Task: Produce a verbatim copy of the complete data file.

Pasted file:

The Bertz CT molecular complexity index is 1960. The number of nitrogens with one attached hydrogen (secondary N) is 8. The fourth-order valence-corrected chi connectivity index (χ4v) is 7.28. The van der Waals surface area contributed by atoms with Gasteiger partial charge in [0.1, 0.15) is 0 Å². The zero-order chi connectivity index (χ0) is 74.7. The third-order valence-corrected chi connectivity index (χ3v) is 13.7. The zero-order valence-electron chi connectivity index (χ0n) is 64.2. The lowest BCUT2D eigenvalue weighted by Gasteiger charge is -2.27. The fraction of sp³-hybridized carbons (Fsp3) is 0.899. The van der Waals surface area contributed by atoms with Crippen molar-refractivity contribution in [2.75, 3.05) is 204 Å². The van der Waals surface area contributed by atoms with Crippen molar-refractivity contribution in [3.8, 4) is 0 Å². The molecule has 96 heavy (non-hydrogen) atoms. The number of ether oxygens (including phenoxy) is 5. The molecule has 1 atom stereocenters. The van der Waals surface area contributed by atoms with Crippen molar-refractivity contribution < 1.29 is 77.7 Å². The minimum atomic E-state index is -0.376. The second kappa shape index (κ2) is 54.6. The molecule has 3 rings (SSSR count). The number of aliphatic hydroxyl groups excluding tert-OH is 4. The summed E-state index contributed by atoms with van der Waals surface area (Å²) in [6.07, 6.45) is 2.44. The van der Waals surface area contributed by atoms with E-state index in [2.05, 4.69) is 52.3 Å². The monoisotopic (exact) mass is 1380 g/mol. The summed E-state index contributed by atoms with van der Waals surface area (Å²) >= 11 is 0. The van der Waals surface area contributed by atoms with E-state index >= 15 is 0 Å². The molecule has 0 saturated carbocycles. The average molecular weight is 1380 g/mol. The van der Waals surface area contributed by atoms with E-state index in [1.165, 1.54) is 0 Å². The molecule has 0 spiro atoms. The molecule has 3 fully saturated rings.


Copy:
The Bertz CT molecular complexity index is 1960. The number of nitrogens with one attached hydrogen (secondary N) is 8. The fourth-order valence-corrected chi connectivity index (χ4v) is 7.28. The van der Waals surface area contributed by atoms with Gasteiger partial charge in [0.1, 0.15) is 0 Å². The zero-order chi connectivity index (χ0) is 74.7. The third-order valence-corrected chi connectivity index (χ3v) is 13.7. The zero-order valence-electron chi connectivity index (χ0n) is 64.2. The lowest BCUT2D eigenvalue weighted by Gasteiger charge is -2.27. The fraction of sp³-hybridized carbons (Fsp3) is 0.899. The van der Waals surface area contributed by atoms with Crippen molar-refractivity contribution in [2.75, 3.05) is 204 Å². The van der Waals surface area contributed by atoms with Crippen molar-refractivity contribution in [3.8, 4) is 0 Å². The molecule has 96 heavy (non-hydrogen) atoms. The number of ether oxygens (including phenoxy) is 5. The molecule has 1 atom stereocenters. The van der Waals surface area contributed by atoms with Crippen molar-refractivity contribution < 1.29 is 77.7 Å². The minimum atomic E-state index is -0.376. The second kappa shape index (κ2) is 54.6. The molecule has 3 rings (SSSR count). The number of aliphatic hydroxyl groups excluding tert-OH is 4. The summed E-state index contributed by atoms with van der Waals surface area (Å²) in [6.07, 6.45) is 2.44. The van der Waals surface area contributed by atoms with E-state index in [2.05, 4.69) is 52.3 Å². The monoisotopic (exact) mass is 1380 g/mol. The summed E-state index contributed by atoms with van der Waals surface area (Å²) >= 11 is 0. The van der Waals surface area contributed by atoms with E-state index >= 15 is 0 Å². The molecule has 0 saturated carbocycles. The average molecular weight is 1380 g/mol. The van der Waals surface area contributed by atoms with E-state index in [1.165, 1.54) is 0 Å². The molecule has 0 spiro atoms. The molecule has 3 fully saturated rings.